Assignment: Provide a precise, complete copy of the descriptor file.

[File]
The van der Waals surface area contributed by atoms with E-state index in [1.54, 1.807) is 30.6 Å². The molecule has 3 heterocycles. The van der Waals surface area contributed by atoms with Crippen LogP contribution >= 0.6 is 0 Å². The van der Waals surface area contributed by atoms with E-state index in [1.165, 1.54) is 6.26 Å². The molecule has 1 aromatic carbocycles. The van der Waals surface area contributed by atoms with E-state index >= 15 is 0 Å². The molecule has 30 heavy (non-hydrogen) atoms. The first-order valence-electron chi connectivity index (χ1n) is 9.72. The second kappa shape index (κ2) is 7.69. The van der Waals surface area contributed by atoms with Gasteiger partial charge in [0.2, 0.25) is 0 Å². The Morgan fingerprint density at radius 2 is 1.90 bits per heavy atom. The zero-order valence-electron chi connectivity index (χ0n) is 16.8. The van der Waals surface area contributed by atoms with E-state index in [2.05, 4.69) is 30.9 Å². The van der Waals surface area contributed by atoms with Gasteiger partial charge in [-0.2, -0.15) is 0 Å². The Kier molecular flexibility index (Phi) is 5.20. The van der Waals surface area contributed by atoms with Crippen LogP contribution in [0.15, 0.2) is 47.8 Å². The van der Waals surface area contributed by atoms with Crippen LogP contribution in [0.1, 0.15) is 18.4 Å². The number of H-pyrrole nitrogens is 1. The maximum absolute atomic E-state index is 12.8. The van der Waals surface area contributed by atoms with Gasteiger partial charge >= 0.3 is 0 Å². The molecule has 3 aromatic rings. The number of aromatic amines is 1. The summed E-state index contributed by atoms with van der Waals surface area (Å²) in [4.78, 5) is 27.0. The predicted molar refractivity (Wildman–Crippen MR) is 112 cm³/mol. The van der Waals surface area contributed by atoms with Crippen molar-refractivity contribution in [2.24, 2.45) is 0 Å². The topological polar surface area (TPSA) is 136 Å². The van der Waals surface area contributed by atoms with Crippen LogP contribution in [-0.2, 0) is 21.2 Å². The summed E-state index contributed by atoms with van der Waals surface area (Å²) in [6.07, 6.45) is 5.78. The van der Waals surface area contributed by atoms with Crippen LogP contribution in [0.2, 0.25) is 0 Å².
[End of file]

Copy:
The van der Waals surface area contributed by atoms with E-state index in [1.54, 1.807) is 30.6 Å². The molecule has 3 heterocycles. The van der Waals surface area contributed by atoms with Crippen LogP contribution >= 0.6 is 0 Å². The van der Waals surface area contributed by atoms with E-state index in [1.165, 1.54) is 6.26 Å². The molecule has 1 aromatic carbocycles. The van der Waals surface area contributed by atoms with E-state index >= 15 is 0 Å². The molecule has 30 heavy (non-hydrogen) atoms. The first-order valence-electron chi connectivity index (χ1n) is 9.72. The second kappa shape index (κ2) is 7.69. The van der Waals surface area contributed by atoms with Gasteiger partial charge in [0.2, 0.25) is 0 Å². The Morgan fingerprint density at radius 2 is 1.90 bits per heavy atom. The zero-order valence-electron chi connectivity index (χ0n) is 16.8. The van der Waals surface area contributed by atoms with E-state index in [2.05, 4.69) is 30.9 Å². The van der Waals surface area contributed by atoms with Gasteiger partial charge in [-0.2, -0.15) is 0 Å². The Kier molecular flexibility index (Phi) is 5.20. The van der Waals surface area contributed by atoms with Crippen LogP contribution in [0.15, 0.2) is 47.8 Å². The van der Waals surface area contributed by atoms with Crippen LogP contribution in [0.1, 0.15) is 18.4 Å². The number of H-pyrrole nitrogens is 1. The maximum absolute atomic E-state index is 12.8. The van der Waals surface area contributed by atoms with Gasteiger partial charge >= 0.3 is 0 Å². The molecule has 3 aromatic rings. The number of aromatic amines is 1. The summed E-state index contributed by atoms with van der Waals surface area (Å²) in [4.78, 5) is 27.0. The predicted molar refractivity (Wildman–Crippen MR) is 112 cm³/mol. The van der Waals surface area contributed by atoms with Crippen molar-refractivity contribution in [2.24, 2.45) is 0 Å². The topological polar surface area (TPSA) is 136 Å². The van der Waals surface area contributed by atoms with Crippen LogP contribution in [-0.2, 0) is 21.2 Å². The summed E-state index contributed by atoms with van der Waals surface area (Å²) in [6.07, 6.45) is 5.78. The van der Waals surface area contributed by atoms with Crippen LogP contribution in [0.2, 0.25) is 0 Å².